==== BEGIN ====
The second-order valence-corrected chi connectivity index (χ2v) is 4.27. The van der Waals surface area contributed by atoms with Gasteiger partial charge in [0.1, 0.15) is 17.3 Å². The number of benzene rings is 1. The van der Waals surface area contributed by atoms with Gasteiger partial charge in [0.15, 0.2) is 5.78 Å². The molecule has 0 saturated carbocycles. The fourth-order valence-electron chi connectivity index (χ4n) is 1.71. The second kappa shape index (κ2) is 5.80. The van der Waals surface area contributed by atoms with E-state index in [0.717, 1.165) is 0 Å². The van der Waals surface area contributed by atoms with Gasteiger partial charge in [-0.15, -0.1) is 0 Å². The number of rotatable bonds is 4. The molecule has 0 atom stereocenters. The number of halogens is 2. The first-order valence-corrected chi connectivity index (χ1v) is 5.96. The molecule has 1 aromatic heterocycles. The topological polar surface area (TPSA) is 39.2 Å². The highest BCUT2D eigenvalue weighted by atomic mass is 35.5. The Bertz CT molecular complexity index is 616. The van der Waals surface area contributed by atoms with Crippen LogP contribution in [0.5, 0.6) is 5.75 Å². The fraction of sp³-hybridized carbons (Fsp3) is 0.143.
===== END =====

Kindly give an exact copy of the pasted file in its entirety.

The second-order valence-corrected chi connectivity index (χ2v) is 4.27. The van der Waals surface area contributed by atoms with Gasteiger partial charge in [0.1, 0.15) is 17.3 Å². The number of benzene rings is 1. The van der Waals surface area contributed by atoms with Gasteiger partial charge in [0.15, 0.2) is 5.78 Å². The molecule has 0 saturated carbocycles. The fourth-order valence-electron chi connectivity index (χ4n) is 1.71. The second kappa shape index (κ2) is 5.80. The van der Waals surface area contributed by atoms with E-state index in [0.717, 1.165) is 0 Å². The van der Waals surface area contributed by atoms with Gasteiger partial charge in [-0.15, -0.1) is 0 Å². The number of rotatable bonds is 4. The molecule has 0 atom stereocenters. The number of halogens is 2. The first-order valence-corrected chi connectivity index (χ1v) is 5.96. The molecule has 1 aromatic heterocycles. The topological polar surface area (TPSA) is 39.2 Å². The highest BCUT2D eigenvalue weighted by atomic mass is 35.5. The Bertz CT molecular complexity index is 616. The van der Waals surface area contributed by atoms with Crippen LogP contribution in [0.5, 0.6) is 5.75 Å². The fraction of sp³-hybridized carbons (Fsp3) is 0.143.